|Publication number||US7197962 B2|
|Application number||US 10/979,102|
|Publication date||Apr 3, 2007|
|Filing date||Nov 2, 2004|
|Priority date||Nov 12, 2003|
|Also published as||US20050145077|
|Publication number||10979102, 979102, US 7197962 B2, US 7197962B2, US-B2-7197962, US7197962 B2, US7197962B2|
|Inventors||Steven Andrew Williams|
|Original Assignee||Steven Andrew Williams|
|Export Citation||BiBTeX, EndNote, RefMan|
|Patent Citations (21), Referenced by (15), Classifications (12), Legal Events (3)|
|External Links: USPTO, USPTO Assignment, Espacenet|
This application is based on and claims priority to Provisional Patent Application No. 60/518,992, entitled “Object Gripping Device”, filed on Nov. 12, 2003.
The invention relates to the field of devices for gripping objects with a circular circumference and even curved vertical surfaces, such as light bulbs. More specifically, the invention relates to a device for gripping and turning for the installation and removal of objects such as light bulbs, and is particularly suitable for installing and removing light bulbs in high and/or poorly accessible environments, such as recessed can lighting fixtures.
One purpose of the invention is to provide a device to grip a light bulb or any round object securely around its circumference while it is being removed, moved and installed by the user. The device of the invention can be mounted on the end of a rod, e.g., telescoping, allowing the user to access light bulbs in ceilings, and other high or difficult to access areas.
The device could also be applied to gripping any object that is semi-cylindrical in shape. For instance, a robot can use the invented gear system to pick up or grip objects in a factory, laboratory, hospital, space exploration or home setting. Instead of a handle used to rotate the sun gear a drive shaft can be attached. An electric motor, a gas or diesel engine, a hydraulic power pack can rotate the drive shaft.
The inventor has found that the existing, off the shelf light bulb changer do not perform to expectations. The existing design is difficult to attach onto a light bulb, and it grips the light bulb poorly which sometimes.resultsin.breaking the bulb andxequiring the user to utilize a ladder-in removing the bulb anyways. Breaking bulbs obvious safety and time costs, such as broken glass in someone's eyes, or on the floor clean up, obtaining a ladder and pliers to remove the broken bulbfrom the socket. It would be advantageous to have a light bulb changing device that can be used by an individual desiring to safely change light bulbs without a ladder in locations such as ceilings and outdoor roof eves that grips tightly without breakage.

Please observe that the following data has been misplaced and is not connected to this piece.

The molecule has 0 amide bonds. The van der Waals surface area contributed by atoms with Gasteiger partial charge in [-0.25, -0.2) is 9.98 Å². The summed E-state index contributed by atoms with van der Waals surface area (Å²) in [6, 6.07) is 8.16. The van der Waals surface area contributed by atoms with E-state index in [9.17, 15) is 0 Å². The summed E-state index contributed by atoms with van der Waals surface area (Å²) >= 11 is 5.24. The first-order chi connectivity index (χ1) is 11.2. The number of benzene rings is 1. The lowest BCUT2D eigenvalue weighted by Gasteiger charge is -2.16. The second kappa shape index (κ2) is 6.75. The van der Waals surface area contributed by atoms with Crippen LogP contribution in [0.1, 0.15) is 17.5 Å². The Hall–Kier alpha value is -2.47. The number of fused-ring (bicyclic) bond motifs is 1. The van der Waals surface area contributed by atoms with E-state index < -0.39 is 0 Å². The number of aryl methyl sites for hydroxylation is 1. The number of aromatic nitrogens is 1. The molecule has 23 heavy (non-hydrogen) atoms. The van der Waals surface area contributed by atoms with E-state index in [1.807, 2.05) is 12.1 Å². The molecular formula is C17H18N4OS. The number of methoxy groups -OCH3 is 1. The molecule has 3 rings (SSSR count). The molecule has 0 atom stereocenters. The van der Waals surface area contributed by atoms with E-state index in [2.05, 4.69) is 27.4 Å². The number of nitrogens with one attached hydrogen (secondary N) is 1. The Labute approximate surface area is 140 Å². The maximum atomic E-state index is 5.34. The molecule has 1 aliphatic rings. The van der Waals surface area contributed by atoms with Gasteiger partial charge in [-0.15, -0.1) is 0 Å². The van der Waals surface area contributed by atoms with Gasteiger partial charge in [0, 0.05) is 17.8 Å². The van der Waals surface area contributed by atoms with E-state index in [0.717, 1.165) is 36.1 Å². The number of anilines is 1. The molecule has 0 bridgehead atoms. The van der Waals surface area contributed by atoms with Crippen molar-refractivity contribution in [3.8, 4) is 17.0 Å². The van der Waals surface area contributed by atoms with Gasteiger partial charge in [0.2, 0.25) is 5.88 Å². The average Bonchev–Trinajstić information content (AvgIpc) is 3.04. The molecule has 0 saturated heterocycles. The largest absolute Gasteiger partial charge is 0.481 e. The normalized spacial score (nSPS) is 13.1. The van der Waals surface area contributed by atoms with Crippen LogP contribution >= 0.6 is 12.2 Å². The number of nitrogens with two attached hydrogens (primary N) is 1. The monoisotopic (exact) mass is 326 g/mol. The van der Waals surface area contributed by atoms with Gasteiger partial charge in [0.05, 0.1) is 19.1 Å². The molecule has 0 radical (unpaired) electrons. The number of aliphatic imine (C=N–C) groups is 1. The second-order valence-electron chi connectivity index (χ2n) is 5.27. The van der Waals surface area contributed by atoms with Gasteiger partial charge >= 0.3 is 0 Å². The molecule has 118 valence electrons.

The device of the invention improves household and workplace safety by eliminating the need for an individual to climb a ladder to remove and install a light bulb in a ceiling, roof eve, and the like. The device can be used with a handle, e.g., telescoping, to reach light bulbs in high locations.
The device can be particularly useful in reaching bulbs in recessed can lighting fixtures, which offers limited accessibility to the light bulb. Certain designs of recessed can lighting may cause an individual difficulty when trying to grip the light bulb with their fingers, since the space between the light bulb and the recessed can is typically only about 0.64 cm (0.25 inches) or less. The device's vertical gripping arms are designed slender enough to slip between the can and the light bulb. The device grips the light bulb or an object around its circumference with three or more vertical gripping posts. These vertical gripping posts are shaped to be slightly concave to increase the contact area and thusly the friction on the bulb or object gripped. To grasp the round object, the device uses a sun and planetary gears to transmit the user's twisting motion, via the handle, motor, or drive shaft, to a gripping force applied around the bulb's circumference. Furthermore, the gearing ratio can be adjusted to create more or less leverage force applied to the bulb or object.
If desired, at the end of the handle that the user grasps, a hollowed out rubber or plastic or other resilient material stopper can be installed. This resilient end can be used to loosen the broken light bulb bases from a socket, when there would be otherwise no bulb for the gripping posts to grip. The rubber stopper is adapted to be jammed into the broken bulb filament and then loosen.
The drawings in the foregoing description are not intended to represent the only form of the invention in regard to the details of its construction and manner of operation. In fact, it will be evident to one skilled in the art that modifications and variations can be made without departing from the spirit and scope of the invention. Although specific terms have been employed, they are intended in a generic and descriptive sense only and not for purposes of limitation.
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|U.S. Classification||81/53.12, 81/3.42|
|International Classification||H01J9/00, H01K3/32, B25B13/28, B25J15/10|
|Cooperative Classification||H01K3/32, H01J9/003, B25J15/10|
|European Classification||B25J15/10, H01K3/32, H01J9/00B|
|Nov 8, 2010||REMI||Maintenance fee reminder mailed|
|Apr 3, 2011||LAPS||Lapse for failure to pay maintenance fees|
|May 24, 2011||FP||Expired due to failure to pay maintenance fee|
Effective date: 20110403